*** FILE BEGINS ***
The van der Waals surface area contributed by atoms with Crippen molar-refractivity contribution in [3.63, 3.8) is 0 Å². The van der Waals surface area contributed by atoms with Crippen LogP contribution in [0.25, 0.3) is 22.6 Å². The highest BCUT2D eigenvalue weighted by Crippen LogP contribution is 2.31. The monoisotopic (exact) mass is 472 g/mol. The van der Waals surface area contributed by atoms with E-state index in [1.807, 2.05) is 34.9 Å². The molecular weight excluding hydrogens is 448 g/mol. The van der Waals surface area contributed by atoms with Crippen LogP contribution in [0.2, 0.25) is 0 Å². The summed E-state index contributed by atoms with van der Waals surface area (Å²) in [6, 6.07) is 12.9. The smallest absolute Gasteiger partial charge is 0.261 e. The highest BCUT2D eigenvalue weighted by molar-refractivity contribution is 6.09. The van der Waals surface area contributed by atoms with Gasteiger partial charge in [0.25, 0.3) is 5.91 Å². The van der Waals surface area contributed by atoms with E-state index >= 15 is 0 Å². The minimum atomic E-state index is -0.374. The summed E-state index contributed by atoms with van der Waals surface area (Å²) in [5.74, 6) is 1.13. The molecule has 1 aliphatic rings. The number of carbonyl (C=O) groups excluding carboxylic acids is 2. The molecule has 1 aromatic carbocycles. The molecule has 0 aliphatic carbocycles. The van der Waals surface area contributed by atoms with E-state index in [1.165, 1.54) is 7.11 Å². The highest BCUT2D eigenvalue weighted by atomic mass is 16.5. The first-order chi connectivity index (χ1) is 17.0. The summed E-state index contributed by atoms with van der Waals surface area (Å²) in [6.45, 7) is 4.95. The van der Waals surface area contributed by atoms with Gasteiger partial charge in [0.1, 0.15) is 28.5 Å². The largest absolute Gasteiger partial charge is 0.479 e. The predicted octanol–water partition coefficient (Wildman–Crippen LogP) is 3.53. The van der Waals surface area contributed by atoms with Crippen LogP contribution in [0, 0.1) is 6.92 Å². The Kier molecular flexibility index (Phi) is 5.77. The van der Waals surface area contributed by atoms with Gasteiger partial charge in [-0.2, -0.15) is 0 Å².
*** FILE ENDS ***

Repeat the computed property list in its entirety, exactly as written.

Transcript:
The van der Waals surface area contributed by atoms with Crippen molar-refractivity contribution in [3.63, 3.8) is 0 Å². The van der Waals surface area contributed by atoms with Crippen LogP contribution in [0.25, 0.3) is 22.6 Å². The highest BCUT2D eigenvalue weighted by Crippen LogP contribution is 2.31. The monoisotopic (exact) mass is 472 g/mol. The van der Waals surface area contributed by atoms with E-state index in [1.807, 2.05) is 34.9 Å². The molecular weight excluding hydrogens is 448 g/mol. The van der Waals surface area contributed by atoms with Crippen LogP contribution in [0.2, 0.25) is 0 Å². The summed E-state index contributed by atoms with van der Waals surface area (Å²) in [6, 6.07) is 12.9. The smallest absolute Gasteiger partial charge is 0.261 e. The highest BCUT2D eigenvalue weighted by molar-refractivity contribution is 6.09. The van der Waals surface area contributed by atoms with Gasteiger partial charge in [0.25, 0.3) is 5.91 Å². The van der Waals surface area contributed by atoms with E-state index >= 15 is 0 Å². The minimum atomic E-state index is -0.374. The summed E-state index contributed by atoms with van der Waals surface area (Å²) in [5.74, 6) is 1.13. The molecule has 1 aliphatic rings. The number of carbonyl (C=O) groups excluding carboxylic acids is 2. The molecule has 1 aromatic carbocycles. The molecule has 0 aliphatic carbocycles. The van der Waals surface area contributed by atoms with E-state index in [1.165, 1.54) is 7.11 Å². The highest BCUT2D eigenvalue weighted by atomic mass is 16.5. The first-order chi connectivity index (χ1) is 17.0. The summed E-state index contributed by atoms with van der Waals surface area (Å²) in [6.45, 7) is 4.95. The van der Waals surface area contributed by atoms with Gasteiger partial charge in [0.1, 0.15) is 28.5 Å². The largest absolute Gasteiger partial charge is 0.479 e. The predicted octanol–water partition coefficient (Wildman–Crippen LogP) is 3.53. The van der Waals surface area contributed by atoms with Crippen LogP contribution in [0, 0.1) is 6.92 Å². The Kier molecular flexibility index (Phi) is 5.77. The van der Waals surface area contributed by atoms with Gasteiger partial charge in [-0.2, -0.15) is 0 Å².